If we are honest with ourselves, we can definitely carve out 15 minutes a day for a focused decluttering session. This translates into zeroing in one a small area like a counter, a drawer or a cabinet. 15 minutes may not sound like much time to accomplish something but you’ll be pleasantly surprised when you start to see things shaping up in your home after a couple weeks. Short but focused sessions are a great way to ease into restructuring our day.

And when you have that occasional (or frequent) urge to skip a session? Refer back to your motivation manifesto to remind yourself why you’re doing this. In fact, track your completed sessions on a calendar. You’ll see in black & white (or with colored stars?) the days you decluttered. You won’t want to stop now!

“But my daughter made that card when she was six…!”

Detaching from irrational attachments is hard!

Sentimental belongings are among the hardest things to declutter! Letting go of things we received from our loved ones, acquired on epic travels or earned during a long-term career are just a few examples. Releasing these items feels like we are rejecting the value of their source. Of course, we know this is not the case. But separating the item from the memory takes time and effort. Once again, this is where your motivational charter comes to the rescue!

Motivation to keep only the best

Consider Stephanie’s tendency to cling to boxes crammed with every piece of art created by her now adult children. Tossing any feels sacrilegious! How does she manage to make sorting decisions that support her decluttering goal? She starts with referencing her decluttering manifesto for some much needed motivation.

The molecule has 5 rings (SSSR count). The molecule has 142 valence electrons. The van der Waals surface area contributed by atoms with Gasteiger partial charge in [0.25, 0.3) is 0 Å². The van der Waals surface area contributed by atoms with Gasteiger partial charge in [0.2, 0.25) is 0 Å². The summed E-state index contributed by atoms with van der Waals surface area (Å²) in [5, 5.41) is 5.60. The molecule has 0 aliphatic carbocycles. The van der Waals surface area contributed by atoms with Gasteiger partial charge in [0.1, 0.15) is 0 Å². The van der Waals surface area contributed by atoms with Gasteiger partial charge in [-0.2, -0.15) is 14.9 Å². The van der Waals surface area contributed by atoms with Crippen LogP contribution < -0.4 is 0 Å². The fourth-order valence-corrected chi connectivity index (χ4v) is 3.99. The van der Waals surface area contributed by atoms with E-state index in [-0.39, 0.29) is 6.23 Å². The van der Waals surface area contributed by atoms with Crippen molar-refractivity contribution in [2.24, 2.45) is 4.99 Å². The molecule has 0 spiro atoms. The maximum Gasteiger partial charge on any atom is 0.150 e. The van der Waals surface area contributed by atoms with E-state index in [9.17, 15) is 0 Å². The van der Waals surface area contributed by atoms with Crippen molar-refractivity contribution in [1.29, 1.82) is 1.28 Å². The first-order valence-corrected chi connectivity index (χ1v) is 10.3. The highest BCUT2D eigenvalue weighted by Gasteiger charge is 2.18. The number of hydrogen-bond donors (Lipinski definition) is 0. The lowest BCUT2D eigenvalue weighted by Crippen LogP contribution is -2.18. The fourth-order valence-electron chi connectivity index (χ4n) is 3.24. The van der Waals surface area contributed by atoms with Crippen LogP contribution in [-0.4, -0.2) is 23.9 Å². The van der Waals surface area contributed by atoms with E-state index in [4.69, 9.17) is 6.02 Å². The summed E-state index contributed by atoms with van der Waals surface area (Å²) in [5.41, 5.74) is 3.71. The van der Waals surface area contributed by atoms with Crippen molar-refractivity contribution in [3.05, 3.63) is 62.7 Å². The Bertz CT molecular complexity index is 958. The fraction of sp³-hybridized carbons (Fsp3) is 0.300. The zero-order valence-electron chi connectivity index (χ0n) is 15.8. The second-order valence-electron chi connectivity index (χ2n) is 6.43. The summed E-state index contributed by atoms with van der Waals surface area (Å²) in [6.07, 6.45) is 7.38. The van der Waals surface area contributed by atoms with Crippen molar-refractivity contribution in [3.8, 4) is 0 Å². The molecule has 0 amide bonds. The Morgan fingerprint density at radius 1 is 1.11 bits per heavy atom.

In her case, she is decluttering in advance of a downsizing move. Aha! Knowing that she will have limited space helps guide her towards selecting a finite number of pieces to display in her new den. Stephanie selects the “keepers’ based upon the sizes and colors that will coordinate with her new layout. In other words, she focuses on what to retain versus agonizing over what to let go.

Now understand, this is a simplistic summary of her process. The point is, she reminds herself of why she needs to pare down. Stephanie continues to declutter knowing she has to honor a set timeline for her future move. Instead of getting bogged down with sentiment, she is able to keep moving ahead. The favorite keepsakes make the cut.

Decluttering demands motivation

The Wrap

I applaud your commitment to a decluttering goal this year! I’m here to support you and encourage your progress along the way. It’s my firm belief that to ensure your goal takes shape, you need to take time and capture why you’re doing it. Capture your thoughts on paper. Keep a small journal or calendar because physical reminders are valuable tools when our motivation falters. Otherwise, your goal without a plan may end up just being an unfulfilled wish.

Here are two more resources:

  1. Refer back to this post when you need additional motivation with your decluttering goal:
  2. Listen to this earthy-but-to-the-point 3 minute video on motivation:

What’s your reason to declutter this year? I’d love to hear your thoughts in the comments below…and thanks for stopping by!